Next year, fifth-generation (5G) wireless technology will begin to form the backbone of future economies and public services. It will touch every part of our lives, from cellphones to self-driving cars, to critical services such as electrical grids and water systems.

“With all of these services relying on 5G networks, the stakes for safeguarding these vital networks could not be higher,” said the U.S. Department of State’s cyber diplomat, Robert Strayer.

Unfortunately, the new infrastructure needed to support 5G can subject countries to threats to their national security. A major concern is that equipment might be installed by a company that can be controlled or swayed by a foreign government.

Graphic showing elements of a 5G network infrastructure over image of smart city (State Dept./S. Gemeny Wilkinson )
(State Dept./S. Gemeny Wilkinson )

This is why President Trump signed an executive order on May 15 that bars U.S. companies from using telecommunications equipment or services of any firm posing a national security risk.

In particular, Chinese telecom vendors are required by law to serve the interests of the Chinese government and its intelligence services. If Huawei or other Chinese equipment manufacturers build a country’s underlying infrastructure for 5G, then the Chinese government would have the potential to exert control over those networks.

Graphic and text on implications of Chinese ownership of 5G companies (State Dept./S. Gemeny Wilkinson/Photo: © Shutterstock)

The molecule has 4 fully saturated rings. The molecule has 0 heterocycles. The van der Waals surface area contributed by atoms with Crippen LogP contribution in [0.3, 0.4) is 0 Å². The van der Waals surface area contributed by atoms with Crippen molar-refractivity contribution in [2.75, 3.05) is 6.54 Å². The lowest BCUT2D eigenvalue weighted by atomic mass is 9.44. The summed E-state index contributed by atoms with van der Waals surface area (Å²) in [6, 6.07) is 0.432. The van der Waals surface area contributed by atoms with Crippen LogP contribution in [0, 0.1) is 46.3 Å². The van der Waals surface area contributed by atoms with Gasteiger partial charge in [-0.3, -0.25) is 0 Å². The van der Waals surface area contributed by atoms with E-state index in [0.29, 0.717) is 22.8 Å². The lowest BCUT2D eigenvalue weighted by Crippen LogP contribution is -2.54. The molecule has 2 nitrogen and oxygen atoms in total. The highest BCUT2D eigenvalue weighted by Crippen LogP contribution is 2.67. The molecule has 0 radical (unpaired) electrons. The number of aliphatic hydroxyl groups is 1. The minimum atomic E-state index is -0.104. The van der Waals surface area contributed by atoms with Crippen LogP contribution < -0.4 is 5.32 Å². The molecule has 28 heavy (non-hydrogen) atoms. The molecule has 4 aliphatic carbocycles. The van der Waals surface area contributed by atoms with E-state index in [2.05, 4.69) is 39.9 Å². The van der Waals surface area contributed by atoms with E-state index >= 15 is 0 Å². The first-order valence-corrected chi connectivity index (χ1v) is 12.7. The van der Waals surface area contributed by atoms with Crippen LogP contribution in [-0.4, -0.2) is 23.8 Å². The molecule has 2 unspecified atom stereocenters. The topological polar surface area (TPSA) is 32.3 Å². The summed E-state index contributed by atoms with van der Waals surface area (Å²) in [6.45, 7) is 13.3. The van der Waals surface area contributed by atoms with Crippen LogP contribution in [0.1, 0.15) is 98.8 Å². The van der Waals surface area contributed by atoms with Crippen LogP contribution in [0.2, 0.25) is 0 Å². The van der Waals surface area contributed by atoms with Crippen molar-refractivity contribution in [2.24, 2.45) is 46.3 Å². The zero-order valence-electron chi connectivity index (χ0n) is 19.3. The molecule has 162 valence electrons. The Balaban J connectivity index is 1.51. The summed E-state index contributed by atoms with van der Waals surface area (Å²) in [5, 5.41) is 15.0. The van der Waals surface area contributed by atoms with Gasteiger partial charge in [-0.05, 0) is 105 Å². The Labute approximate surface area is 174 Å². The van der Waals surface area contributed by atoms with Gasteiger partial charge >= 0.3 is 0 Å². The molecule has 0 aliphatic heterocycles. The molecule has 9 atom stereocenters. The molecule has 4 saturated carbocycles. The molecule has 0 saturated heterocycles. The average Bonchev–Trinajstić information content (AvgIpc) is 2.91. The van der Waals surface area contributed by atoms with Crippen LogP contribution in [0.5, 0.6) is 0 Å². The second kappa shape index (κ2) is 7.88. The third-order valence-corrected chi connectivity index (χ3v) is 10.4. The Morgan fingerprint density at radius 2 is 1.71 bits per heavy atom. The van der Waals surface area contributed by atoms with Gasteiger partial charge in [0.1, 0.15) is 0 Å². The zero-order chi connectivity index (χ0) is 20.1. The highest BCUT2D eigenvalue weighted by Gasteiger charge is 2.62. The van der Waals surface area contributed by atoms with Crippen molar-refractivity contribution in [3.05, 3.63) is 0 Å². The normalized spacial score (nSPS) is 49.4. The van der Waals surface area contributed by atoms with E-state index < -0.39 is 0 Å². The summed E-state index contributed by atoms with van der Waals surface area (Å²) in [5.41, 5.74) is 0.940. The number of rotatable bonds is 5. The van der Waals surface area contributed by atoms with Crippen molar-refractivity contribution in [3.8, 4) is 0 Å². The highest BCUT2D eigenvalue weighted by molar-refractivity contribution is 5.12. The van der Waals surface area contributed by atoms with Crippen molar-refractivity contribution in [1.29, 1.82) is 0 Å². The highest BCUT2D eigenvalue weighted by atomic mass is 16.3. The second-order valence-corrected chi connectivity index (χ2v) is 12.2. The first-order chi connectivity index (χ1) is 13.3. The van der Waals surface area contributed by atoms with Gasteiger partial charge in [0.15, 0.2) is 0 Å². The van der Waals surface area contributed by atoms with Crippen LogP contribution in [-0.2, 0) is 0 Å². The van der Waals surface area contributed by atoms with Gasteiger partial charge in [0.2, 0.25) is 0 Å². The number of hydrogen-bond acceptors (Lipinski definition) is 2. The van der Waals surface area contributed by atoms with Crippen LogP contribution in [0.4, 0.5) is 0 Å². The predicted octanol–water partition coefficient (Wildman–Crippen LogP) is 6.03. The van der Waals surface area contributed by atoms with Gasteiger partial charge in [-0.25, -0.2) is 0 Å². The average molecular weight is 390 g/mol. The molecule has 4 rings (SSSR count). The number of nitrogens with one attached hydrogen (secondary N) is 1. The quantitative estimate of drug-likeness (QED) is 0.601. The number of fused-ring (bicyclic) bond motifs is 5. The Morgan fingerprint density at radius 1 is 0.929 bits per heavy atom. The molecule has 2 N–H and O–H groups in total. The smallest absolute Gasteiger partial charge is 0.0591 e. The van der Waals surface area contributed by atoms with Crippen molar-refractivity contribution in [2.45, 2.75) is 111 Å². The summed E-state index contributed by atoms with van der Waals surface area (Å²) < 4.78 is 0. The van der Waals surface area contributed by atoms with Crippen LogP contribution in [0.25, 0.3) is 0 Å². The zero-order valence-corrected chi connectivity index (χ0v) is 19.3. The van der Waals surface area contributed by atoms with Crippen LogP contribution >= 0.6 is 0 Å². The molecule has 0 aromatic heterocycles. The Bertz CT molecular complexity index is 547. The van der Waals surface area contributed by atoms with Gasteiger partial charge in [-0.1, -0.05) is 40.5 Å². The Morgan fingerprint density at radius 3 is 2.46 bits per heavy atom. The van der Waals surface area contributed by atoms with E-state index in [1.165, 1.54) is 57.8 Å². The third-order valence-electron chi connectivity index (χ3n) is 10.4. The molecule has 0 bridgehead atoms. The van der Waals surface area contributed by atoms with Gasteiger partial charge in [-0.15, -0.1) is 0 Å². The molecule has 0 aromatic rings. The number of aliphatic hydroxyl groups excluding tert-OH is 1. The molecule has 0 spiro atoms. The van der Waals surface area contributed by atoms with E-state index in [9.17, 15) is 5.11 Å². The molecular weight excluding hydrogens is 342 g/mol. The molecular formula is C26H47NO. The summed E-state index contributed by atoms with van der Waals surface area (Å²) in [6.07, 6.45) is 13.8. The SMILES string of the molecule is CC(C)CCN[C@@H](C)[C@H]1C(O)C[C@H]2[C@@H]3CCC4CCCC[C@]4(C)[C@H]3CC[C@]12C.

(State Dept./S. Gemeny Wilkinson/Photo: © Shutterstock)

“There is no differentiation, really, between private sector companies and the government in China,” Strayer told PBS NewsHour. The Chinese government “can compel companies to take action. … They are subject completely to the direction of the Chinese Communist Party.”

Wiretaps or worse

An untrusted vendor could skim data that travels over another country’s 5G network, either to degrade services dependent on the data or to access confidential information. Speaking about Chinese companies, Strayer said that they “could be ordered to undermine network security — to steal personal information or intellectual property, conduct espionage, disrupt critical services or conduct cyberattacks.”

But the problem goes beyond governments that might compel a vendor to conduct espionage. 5G technologies will provide the backbone for infrastructure that will run future economies: electricity grids, water pipes, autonomous vehicles and telemedicine. This infrastructure will be vulnerable to catastrophic tampering or disruption if controlled by untrusted vendors.

The way forward

“As countries around the world upgrade their communications systems to 5G technology, we are urging them to adopt a risk-based security framework,” Strayer said. “An important element of this risk-based security approach is a careful evaluation of hardware and software equipment vendors and … the extent to which vendors are subject to control by a foreign government.”

A version of this story was previously published on June 4.